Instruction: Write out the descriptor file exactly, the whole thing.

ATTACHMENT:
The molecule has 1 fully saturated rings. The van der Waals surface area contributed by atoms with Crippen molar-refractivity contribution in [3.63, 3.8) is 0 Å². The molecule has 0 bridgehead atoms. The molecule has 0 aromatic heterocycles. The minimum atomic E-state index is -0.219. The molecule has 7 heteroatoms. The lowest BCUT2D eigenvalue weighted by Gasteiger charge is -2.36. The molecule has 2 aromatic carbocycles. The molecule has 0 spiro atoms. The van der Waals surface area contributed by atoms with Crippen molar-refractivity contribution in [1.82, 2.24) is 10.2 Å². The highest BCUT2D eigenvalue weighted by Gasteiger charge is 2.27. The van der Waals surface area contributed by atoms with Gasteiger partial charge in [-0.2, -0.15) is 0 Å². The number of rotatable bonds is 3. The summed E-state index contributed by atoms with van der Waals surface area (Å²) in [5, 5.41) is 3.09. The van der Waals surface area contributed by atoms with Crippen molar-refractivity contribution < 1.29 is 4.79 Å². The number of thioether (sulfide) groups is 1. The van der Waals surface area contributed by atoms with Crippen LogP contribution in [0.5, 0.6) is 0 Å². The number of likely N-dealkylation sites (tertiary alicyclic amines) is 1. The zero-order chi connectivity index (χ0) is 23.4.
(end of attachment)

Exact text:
The molecule has 1 fully saturated rings. The van der Waals surface area contributed by atoms with Crippen molar-refractivity contribution in [3.63, 3.8) is 0 Å². The molecule has 0 bridgehead atoms. The molecule has 0 aromatic heterocycles. The minimum atomic E-state index is -0.219. The molecule has 7 heteroatoms. The lowest BCUT2D eigenvalue weighted by Gasteiger charge is -2.36. The molecule has 2 aromatic carbocycles. The molecule has 0 spiro atoms. The van der Waals surface area contributed by atoms with Crippen molar-refractivity contribution in [1.82, 2.24) is 10.2 Å². The highest BCUT2D eigenvalue weighted by Gasteiger charge is 2.27. The van der Waals surface area contributed by atoms with Gasteiger partial charge in [-0.2, -0.15) is 0 Å². The number of rotatable bonds is 3. The summed E-state index contributed by atoms with van der Waals surface area (Å²) in [5, 5.41) is 3.09. The van der Waals surface area contributed by atoms with Crippen molar-refractivity contribution < 1.29 is 4.79 Å². The number of thioether (sulfide) groups is 1. The van der Waals surface area contributed by atoms with Crippen LogP contribution in [0.5, 0.6) is 0 Å². The number of likely N-dealkylation sites (tertiary alicyclic amines) is 1. The zero-order chi connectivity index (χ0) is 23.4.